Pennsylvania Wines

11 Dec

I found this old paper from school. Kind of interesting, well as interesting as PA wines can be.

When wine comes up in conversation, it is rare that the wines of Pennsylvania are the first to drum up excitement. In fact, the wines of Pennsylvania rarely even make to the conversation at all. Perhaps it is that Pennsylvania is better known for Hershey’s chocolate or for the Amish country. Maybe it’s the famous history of Philadelphia and Pittsburg that fill the books and shroud the modest history of the countryside. But, Pennsylvania holds more to offer than simple Quaker roots and Yuengling beer. With a rich history of rebellion and heroes, Pennsylvania boasts a revolutionary spirit that is rivaled by few others. This spirit has not been forgotten in Pennsylvania wine making.

The history of Pennsylvania wines is spotty at best. There are few sources that are reliable, and those that are seem to mimic each other in fact and disappointment. What is consistent is the similarity Pennsylvania winemaking shares with the rest of the country. Like her sister states, Pennsylvania’s first vines were planted by immigrants who were eager to make wine like they remembered from home. The earliest vineyard in documentation was planted by William Penn in 1683. He planted the vines in Philadelphia in an area know today as Fairmount Park. It is not known what type of grapes were planted, however it is known that they were European vines. Similar to the other vineyards of the time, William Penn’s vineyard struggled. The European vines did not flourish in the new American soil. The growing of the vines was not the only problem. Unbeknownst to them, the immigrants brought more than just vines with them. They also brought phylloxera. The damage that phylloxera had caused in Europe was echoed in American. The European vines that had managed to survive the change in terroir were not as lucky when it came to surviving phylloxera.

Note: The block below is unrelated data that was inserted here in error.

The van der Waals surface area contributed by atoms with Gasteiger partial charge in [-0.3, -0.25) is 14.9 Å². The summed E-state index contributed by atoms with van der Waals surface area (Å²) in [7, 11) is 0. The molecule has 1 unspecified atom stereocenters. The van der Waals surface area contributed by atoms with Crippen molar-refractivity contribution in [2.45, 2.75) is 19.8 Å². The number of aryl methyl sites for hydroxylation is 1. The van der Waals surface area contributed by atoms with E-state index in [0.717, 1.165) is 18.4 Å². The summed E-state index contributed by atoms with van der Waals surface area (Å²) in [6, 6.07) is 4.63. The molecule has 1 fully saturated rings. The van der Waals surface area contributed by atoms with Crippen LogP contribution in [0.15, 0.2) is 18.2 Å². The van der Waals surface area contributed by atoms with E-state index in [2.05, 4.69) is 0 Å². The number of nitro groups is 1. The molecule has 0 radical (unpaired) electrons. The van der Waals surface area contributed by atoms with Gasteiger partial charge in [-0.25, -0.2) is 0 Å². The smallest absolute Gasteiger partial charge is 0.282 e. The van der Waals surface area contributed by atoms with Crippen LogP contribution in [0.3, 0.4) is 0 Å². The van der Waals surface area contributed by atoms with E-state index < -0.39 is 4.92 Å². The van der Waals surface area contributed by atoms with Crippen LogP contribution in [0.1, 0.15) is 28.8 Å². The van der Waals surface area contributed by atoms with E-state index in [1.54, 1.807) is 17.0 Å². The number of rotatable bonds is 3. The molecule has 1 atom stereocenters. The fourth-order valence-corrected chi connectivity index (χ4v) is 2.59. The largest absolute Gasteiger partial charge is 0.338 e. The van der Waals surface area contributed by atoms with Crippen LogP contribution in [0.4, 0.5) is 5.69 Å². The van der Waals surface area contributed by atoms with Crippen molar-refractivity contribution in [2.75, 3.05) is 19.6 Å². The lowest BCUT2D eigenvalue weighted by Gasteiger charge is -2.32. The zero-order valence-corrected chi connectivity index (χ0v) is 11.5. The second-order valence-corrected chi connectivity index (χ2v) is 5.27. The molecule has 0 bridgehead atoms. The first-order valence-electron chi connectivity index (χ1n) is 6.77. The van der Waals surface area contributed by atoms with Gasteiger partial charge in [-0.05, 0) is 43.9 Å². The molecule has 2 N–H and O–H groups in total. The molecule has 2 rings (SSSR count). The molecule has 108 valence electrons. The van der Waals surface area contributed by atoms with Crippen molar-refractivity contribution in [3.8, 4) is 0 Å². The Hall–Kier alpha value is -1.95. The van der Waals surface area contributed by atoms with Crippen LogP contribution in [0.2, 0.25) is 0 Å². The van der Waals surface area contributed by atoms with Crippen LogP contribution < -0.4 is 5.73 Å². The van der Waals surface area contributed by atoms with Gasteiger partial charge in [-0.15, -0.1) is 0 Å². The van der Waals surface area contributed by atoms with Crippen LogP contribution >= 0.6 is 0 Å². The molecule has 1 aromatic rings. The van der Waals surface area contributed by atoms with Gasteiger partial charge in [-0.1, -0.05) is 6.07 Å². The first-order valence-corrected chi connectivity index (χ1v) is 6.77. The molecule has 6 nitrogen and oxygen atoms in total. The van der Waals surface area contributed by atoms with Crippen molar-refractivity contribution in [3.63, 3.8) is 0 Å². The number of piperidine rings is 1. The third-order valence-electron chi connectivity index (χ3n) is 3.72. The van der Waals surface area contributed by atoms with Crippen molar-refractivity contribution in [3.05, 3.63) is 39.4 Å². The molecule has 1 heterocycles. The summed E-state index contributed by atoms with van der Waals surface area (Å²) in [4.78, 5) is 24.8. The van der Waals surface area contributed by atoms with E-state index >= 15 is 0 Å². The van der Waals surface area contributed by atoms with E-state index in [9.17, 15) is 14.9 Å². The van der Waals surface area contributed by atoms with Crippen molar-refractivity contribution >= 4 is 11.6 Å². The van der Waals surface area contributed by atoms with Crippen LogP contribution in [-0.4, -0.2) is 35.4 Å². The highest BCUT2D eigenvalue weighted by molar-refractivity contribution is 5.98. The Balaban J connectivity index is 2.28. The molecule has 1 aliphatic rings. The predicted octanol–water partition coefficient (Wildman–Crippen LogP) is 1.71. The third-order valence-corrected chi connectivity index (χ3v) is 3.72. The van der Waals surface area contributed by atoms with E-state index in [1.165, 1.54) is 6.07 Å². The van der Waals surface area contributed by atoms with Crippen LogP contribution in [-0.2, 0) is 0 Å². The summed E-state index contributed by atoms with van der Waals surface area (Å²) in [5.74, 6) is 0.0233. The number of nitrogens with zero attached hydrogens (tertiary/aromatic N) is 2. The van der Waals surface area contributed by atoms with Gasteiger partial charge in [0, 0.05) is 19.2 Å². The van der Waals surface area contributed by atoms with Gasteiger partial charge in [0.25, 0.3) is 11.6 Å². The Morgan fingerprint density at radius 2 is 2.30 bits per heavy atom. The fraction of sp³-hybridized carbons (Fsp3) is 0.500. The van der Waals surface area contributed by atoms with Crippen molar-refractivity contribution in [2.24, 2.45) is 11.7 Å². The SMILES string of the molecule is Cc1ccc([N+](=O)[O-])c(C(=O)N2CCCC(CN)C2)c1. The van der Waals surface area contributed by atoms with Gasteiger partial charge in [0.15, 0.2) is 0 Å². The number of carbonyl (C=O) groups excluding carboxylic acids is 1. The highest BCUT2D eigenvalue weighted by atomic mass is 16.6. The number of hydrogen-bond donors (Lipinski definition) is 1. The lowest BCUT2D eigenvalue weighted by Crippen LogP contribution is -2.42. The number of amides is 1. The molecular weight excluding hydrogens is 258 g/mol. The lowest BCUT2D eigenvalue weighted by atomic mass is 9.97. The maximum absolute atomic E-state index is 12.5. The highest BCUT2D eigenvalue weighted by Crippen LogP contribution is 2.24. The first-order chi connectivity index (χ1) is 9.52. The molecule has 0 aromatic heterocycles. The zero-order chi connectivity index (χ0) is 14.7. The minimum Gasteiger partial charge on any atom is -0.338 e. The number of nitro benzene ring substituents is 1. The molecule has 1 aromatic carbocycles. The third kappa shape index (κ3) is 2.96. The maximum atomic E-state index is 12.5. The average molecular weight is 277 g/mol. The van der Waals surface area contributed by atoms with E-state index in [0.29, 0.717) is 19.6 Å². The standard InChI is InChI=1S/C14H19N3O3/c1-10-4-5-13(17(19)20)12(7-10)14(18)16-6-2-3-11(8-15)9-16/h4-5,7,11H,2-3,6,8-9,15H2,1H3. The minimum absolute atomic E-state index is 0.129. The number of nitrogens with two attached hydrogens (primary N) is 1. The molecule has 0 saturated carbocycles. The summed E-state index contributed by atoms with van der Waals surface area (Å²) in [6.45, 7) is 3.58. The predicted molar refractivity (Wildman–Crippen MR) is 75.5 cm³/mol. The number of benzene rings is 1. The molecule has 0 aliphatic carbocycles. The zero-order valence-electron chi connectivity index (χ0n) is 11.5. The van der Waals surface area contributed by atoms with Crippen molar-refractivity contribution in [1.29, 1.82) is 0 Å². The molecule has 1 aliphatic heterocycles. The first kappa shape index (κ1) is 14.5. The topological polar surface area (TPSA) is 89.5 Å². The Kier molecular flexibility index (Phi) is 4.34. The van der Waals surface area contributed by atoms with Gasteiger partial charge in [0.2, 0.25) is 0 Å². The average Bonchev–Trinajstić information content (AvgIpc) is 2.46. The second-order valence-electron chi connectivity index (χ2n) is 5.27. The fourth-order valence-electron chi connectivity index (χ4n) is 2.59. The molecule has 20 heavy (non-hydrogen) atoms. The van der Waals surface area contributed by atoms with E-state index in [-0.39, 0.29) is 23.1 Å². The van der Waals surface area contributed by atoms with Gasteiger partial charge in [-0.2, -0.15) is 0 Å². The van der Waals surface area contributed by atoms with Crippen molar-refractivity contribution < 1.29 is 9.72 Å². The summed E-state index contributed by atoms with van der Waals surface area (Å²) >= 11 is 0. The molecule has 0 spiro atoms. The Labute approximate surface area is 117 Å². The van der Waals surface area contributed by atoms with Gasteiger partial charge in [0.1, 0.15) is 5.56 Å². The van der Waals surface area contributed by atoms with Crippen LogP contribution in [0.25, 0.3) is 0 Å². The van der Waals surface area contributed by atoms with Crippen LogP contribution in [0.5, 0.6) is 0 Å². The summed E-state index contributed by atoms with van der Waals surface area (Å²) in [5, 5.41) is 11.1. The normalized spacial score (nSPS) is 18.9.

As time passed, technologies in winemaking grew stronger and people became smarter. The wines improved and Pennsylvania was well on her way to wonderful varietals. Again the merit of the wine industry was tested when in 1915 prohibition started. Vineyards were shut down and grape growers were strictly monitored. In 1933 prohibition was repealed and the country’s winemaking could begin again. Things were not as easy for winemakers in Pennsylvania. Even though prohibition had been repealed, the conservatives in the state created local laws that gave Pennsylvania more rules concerning the making and selling of alcohol than any other state. Because of these regulations, winemaking was slow to restart in Pennsylvania.

The second coming for Pennsylvania wine started in the mid-1970s. Native American vines were being graphed with European vines to create stronger varietals that would strive in the Appalachian Mountain terroir. The hilly slopes, rich, fertile soil and moderate season changes formed a recipe for success. Today, Pennsylvania boasts over 70 varietals grown in over 110 vineyards. Interestingly enough, the number one grape grown in this region is the Chambourcin. This grape is a French-American hybrid that is disease resistant. The flavors are similar to Cabernet Sauvingnon.

The future for Pennsylvania wines is bright. With wine becoming trendier, the demand for better quality wines is on the rise. The laws governing the wine making process and sales of wine is the state are loosening. There is even a movement to get wines from Pennsylvania on the same quality and recognition level as New York by 2012. While this is a big goal, it has always been the nature of Pennsylvania and her people to learn and improve. Soon, the wine makers of the state will hold their heads up proudly as the world sees them for more than just Ben Franklin and Andrew Carnegie.

Always thinking of the next meal

-Katie

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